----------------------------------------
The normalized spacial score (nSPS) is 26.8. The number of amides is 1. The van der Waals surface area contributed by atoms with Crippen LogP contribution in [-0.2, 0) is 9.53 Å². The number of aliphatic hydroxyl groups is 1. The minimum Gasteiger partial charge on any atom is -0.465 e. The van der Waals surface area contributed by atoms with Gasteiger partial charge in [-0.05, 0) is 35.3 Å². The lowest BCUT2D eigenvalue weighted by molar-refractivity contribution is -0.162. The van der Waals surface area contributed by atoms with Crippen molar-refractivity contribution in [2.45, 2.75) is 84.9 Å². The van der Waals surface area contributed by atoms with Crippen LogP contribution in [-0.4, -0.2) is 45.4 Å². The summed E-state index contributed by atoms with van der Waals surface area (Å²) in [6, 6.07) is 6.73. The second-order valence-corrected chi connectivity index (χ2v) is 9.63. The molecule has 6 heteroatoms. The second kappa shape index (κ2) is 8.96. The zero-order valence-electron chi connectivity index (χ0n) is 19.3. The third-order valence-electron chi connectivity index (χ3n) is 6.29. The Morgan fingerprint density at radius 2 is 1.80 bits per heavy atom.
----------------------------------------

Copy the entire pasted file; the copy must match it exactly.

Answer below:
The normalized spacial score (nSPS) is 26.8. The number of amides is 1. The van der Waals surface area contributed by atoms with Crippen LogP contribution in [-0.2, 0) is 9.53 Å². The number of aliphatic hydroxyl groups is 1. The minimum Gasteiger partial charge on any atom is -0.465 e. The van der Waals surface area contributed by atoms with Gasteiger partial charge in [-0.05, 0) is 35.3 Å². The lowest BCUT2D eigenvalue weighted by molar-refractivity contribution is -0.162. The van der Waals surface area contributed by atoms with Crippen molar-refractivity contribution in [2.45, 2.75) is 84.9 Å². The van der Waals surface area contributed by atoms with Crippen LogP contribution in [-0.4, -0.2) is 45.4 Å². The summed E-state index contributed by atoms with van der Waals surface area (Å²) in [6, 6.07) is 6.73. The second-order valence-corrected chi connectivity index (χ2v) is 9.63. The molecule has 6 heteroatoms. The second kappa shape index (κ2) is 8.96. The zero-order valence-electron chi connectivity index (χ0n) is 19.3. The third-order valence-electron chi connectivity index (χ3n) is 6.29. The Morgan fingerprint density at radius 2 is 1.80 bits per heavy atom.